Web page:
As night fell over Central Campus, 400 to 500 students and family members gathered in Barton Hall Monday to celebrate the first night of the Jewish holiday Passover at the annual Super Seder.The Seder, coordinated jointly by Cornell Hillel and campus dining, commemorates the Exodus of the Jewish people from Egypt by celebrating a ritual meal with six symbolic dishes, as well as readings from the traditional Seder text, the Haggadah. While the annual event in Barton Hall follows this traditional outline, there are several differences which set the tradition at Cornell apart, according to Orly Halpern, engagement associate for Cornell Hillel.“One of the really exciting things about our Seder is that we actually have about 50 Seders happening at one time,” Halpern said. Halpern explained that while a traditional household Seder is held at one table comprised of “10, or maybe even forty people if you’re really popular,” the Cornell community does things differently.“Since we really try to stay together as a community, we want to be in one room,” she said. “But to do that we need to have 50 or 60 different tables.” At least 10 people sat at each table, which was directed by a “table leader” who has been trained by Hillel to lead the Super Seder. Cornell Hillel President Adam Fisher ’12 noted the variety and personalized experience that the 50 leaders bring to the Passover event. There are “themes ranging from a traditional Seder done entirely in Hebrew, to one highlighting the Passover themes of liberation and their connection to the American Civil Rights movement, to one conducted to the tunes of classic Disney animated films,” Fisher said.Twenty five such themes, each tailored to different parts of the Cornell community, were featured Monday. Other themes included “The Gentile’s Table” — described in the program as a “very chill Seder” — “Dan’s Mystery Seder” and “Matzah for Hunger,” the last of which posed the question “what does Passover teach us about social justice?”One table leader, Menachem Polishuk ’11 introduced a thematic element into his Seder by dressing up as Pharaoh with a friend. “I might pretend to be Pharaoh for a bit,” Polishuck said. “But actually … a lot of what we do at the Seder is role playing. We try to put ourselves in the shoes of our ancestors.” Victor Haas ’13, also a table leader, described the difference between his Seders at home and his experience last year at Cornell. “It was a little more rambunctious and informal,” he said. “My Seders have always been pretty traditional at home, so it was a nice change of pace.Many freshmen said this was their first Seder away from home.“It will definitely be different, but I’m excited for it,” Michael Wotman ’14 said. “This is the first Seder where I can embrace the holiday with my friends.” Although the majority of participants were Jewish, many non-Jews were in attendance as well.Miesque McCandless ’11 was one such participant. “I’m actually an Episcopalian, but the people I had talked to said it was a lot of fun, so I decided to come learn more about it,” she said.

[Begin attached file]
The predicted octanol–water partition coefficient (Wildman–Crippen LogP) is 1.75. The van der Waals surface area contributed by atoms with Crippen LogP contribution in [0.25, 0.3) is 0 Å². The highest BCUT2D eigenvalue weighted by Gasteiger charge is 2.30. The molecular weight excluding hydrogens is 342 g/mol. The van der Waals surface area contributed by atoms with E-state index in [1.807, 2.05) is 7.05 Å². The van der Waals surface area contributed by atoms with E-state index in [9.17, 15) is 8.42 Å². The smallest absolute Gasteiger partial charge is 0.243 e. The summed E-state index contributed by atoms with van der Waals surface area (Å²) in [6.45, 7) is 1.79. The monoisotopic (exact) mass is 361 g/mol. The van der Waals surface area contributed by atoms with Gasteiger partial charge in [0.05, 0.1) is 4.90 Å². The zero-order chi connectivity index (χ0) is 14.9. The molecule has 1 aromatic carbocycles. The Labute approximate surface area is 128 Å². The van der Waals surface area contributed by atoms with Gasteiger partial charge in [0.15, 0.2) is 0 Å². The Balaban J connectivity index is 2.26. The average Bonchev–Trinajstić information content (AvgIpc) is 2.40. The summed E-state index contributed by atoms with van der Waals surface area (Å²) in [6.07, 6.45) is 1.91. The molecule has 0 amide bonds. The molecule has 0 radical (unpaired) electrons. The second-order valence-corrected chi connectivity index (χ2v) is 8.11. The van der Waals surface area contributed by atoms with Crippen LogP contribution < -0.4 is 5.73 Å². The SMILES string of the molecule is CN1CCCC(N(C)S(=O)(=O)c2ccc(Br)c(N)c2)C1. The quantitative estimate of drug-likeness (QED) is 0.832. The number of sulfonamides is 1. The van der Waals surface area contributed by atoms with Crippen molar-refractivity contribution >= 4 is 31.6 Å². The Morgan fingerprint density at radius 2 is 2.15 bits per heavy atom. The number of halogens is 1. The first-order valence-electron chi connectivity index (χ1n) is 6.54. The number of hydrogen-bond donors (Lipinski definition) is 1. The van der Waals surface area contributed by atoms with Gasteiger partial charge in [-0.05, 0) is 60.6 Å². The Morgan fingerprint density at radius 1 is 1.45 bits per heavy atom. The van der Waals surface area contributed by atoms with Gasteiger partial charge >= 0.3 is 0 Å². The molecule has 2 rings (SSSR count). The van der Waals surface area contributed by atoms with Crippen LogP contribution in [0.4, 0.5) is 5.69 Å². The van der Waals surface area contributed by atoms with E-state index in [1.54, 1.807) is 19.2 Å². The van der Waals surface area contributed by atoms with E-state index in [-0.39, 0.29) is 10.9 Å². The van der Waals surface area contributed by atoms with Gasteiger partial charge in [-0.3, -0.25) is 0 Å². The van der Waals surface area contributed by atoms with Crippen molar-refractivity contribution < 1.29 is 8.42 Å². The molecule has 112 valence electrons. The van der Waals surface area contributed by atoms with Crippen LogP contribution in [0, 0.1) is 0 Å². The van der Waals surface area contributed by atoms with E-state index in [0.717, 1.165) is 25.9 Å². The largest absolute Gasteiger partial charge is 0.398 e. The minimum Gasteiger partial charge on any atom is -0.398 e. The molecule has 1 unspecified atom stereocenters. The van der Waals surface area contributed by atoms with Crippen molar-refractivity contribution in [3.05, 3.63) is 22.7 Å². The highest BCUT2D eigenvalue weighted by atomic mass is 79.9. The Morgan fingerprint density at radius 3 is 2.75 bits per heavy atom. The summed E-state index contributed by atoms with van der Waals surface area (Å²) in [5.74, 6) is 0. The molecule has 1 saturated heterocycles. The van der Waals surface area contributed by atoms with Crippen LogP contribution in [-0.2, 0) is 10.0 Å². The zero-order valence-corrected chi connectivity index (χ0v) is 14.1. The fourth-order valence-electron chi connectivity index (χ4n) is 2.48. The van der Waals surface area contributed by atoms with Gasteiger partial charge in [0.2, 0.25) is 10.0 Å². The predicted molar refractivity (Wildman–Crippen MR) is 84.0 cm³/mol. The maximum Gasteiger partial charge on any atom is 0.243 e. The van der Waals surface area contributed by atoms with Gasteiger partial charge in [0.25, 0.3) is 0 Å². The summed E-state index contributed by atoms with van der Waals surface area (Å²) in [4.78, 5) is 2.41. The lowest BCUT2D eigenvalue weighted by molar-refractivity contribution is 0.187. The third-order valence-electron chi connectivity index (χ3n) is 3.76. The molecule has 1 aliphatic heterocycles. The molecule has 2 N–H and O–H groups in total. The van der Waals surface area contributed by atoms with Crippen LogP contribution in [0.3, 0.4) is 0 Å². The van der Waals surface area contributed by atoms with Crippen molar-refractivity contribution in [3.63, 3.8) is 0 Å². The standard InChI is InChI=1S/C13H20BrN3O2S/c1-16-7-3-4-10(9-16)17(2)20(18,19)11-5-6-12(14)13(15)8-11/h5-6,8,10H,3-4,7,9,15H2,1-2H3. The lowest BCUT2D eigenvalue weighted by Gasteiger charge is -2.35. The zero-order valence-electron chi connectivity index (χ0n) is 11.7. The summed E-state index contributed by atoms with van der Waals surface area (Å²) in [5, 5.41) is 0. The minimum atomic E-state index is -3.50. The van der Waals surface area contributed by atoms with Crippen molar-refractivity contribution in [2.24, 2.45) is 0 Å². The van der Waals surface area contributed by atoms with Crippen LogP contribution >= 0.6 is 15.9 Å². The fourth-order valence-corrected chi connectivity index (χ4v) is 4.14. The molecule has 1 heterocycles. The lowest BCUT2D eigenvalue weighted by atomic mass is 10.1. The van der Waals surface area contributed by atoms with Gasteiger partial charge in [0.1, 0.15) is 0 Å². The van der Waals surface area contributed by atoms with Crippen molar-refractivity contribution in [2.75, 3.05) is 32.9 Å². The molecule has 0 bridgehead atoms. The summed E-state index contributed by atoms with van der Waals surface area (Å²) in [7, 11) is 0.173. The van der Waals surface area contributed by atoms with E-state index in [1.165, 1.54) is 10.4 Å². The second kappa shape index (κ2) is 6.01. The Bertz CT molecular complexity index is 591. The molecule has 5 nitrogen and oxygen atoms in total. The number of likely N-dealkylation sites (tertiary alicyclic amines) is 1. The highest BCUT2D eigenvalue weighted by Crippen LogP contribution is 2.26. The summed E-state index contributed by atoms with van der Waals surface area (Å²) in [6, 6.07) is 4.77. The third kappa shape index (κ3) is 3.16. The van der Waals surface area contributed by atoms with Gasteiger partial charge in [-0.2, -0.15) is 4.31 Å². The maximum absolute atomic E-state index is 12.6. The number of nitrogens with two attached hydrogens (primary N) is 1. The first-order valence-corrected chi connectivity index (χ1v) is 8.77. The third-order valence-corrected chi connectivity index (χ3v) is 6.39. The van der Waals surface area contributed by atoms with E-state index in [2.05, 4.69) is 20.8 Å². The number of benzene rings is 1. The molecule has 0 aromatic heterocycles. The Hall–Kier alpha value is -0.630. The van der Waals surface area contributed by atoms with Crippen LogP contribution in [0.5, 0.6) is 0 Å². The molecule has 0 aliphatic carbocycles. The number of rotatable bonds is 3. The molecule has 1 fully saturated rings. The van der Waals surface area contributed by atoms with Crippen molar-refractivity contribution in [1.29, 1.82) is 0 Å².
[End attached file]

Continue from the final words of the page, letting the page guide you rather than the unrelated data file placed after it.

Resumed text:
Before the event, Fisher predicted that of the 500 Seder attendees at least 40 to 50 would be non-Jews.
The general atmosphere was one of a celebration.Participants strolled around tables to get Matzo-Ball soup, pausing briefly to laugh and comment about the tables led by Pharaoh and other Egyptians. In one group, students laughed as they struggled to remember the words of a traditional Jewish song. Most of the participants agreed that Cornell’s Seder was noticeably different from traditional family Seders, but few seemed to mind. “At home, it’s more of a traditional atmosphere. Here, it’s really a cultural and traditional event. It’s cool to see so many people I know in the same place, especially so many non-Jews,” Polishuck said. Nate Schorr ’12, leader of a traditional family-style Seder, summed up the general feeling of the event. “This scale is just tremendous,” he said. “It’s great to see all these people under one roof.”
Original Author: Will Ryan